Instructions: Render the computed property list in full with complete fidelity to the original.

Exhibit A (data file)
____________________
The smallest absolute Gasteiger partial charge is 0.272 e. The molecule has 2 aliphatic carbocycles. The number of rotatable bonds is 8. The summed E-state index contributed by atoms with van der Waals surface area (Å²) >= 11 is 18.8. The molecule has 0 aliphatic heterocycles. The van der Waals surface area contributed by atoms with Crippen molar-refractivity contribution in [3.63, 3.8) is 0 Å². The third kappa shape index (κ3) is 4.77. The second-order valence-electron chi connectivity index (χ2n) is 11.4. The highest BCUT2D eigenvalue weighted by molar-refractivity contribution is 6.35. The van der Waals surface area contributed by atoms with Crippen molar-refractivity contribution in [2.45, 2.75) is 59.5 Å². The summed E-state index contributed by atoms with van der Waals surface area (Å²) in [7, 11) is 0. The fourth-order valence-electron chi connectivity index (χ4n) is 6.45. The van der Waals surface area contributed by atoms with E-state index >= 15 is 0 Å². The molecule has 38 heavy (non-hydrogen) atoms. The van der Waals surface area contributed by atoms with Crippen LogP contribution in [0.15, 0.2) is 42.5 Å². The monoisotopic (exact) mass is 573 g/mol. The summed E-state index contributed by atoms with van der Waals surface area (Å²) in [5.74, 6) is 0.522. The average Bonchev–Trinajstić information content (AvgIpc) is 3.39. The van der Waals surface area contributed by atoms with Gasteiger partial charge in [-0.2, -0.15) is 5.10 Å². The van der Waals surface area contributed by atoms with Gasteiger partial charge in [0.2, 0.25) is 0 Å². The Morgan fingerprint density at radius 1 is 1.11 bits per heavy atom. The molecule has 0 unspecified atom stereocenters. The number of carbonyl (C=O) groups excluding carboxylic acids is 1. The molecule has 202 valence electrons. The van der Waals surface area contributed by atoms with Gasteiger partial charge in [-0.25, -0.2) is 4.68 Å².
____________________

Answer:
The smallest absolute Gasteiger partial charge is 0.272 e. The molecule has 2 aliphatic carbocycles. The number of rotatable bonds is 8. The summed E-state index contributed by atoms with van der Waals surface area (Å²) >= 11 is 18.8. The molecule has 0 aliphatic heterocycles. The van der Waals surface area contributed by atoms with Crippen molar-refractivity contribution in [3.63, 3.8) is 0 Å². The third kappa shape index (κ3) is 4.77. The second-order valence-electron chi connectivity index (χ2n) is 11.4. The highest BCUT2D eigenvalue weighted by molar-refractivity contribution is 6.35. The van der Waals surface area contributed by atoms with Crippen molar-refractivity contribution in [2.45, 2.75) is 59.5 Å². The summed E-state index contributed by atoms with van der Waals surface area (Å²) in [7, 11) is 0. The fourth-order valence-electron chi connectivity index (χ4n) is 6.45. The van der Waals surface area contributed by atoms with E-state index >= 15 is 0 Å². The molecule has 38 heavy (non-hydrogen) atoms. The van der Waals surface area contributed by atoms with Crippen LogP contribution in [0.15, 0.2) is 42.5 Å². The monoisotopic (exact) mass is 573 g/mol. The summed E-state index contributed by atoms with van der Waals surface area (Å²) in [5.74, 6) is 0.522. The average Bonchev–Trinajstić information content (AvgIpc) is 3.39. The van der Waals surface area contributed by atoms with Gasteiger partial charge in [-0.2, -0.15) is 5.10 Å². The van der Waals surface area contributed by atoms with Gasteiger partial charge in [0.2, 0.25) is 0 Å². The Morgan fingerprint density at radius 1 is 1.11 bits per heavy atom. The molecule has 0 unspecified atom stereocenters. The number of carbonyl (C=O) groups excluding carboxylic acids is 1. The molecule has 202 valence electrons. The van der Waals surface area contributed by atoms with Gasteiger partial charge in [-0.25, -0.2) is 4.68 Å².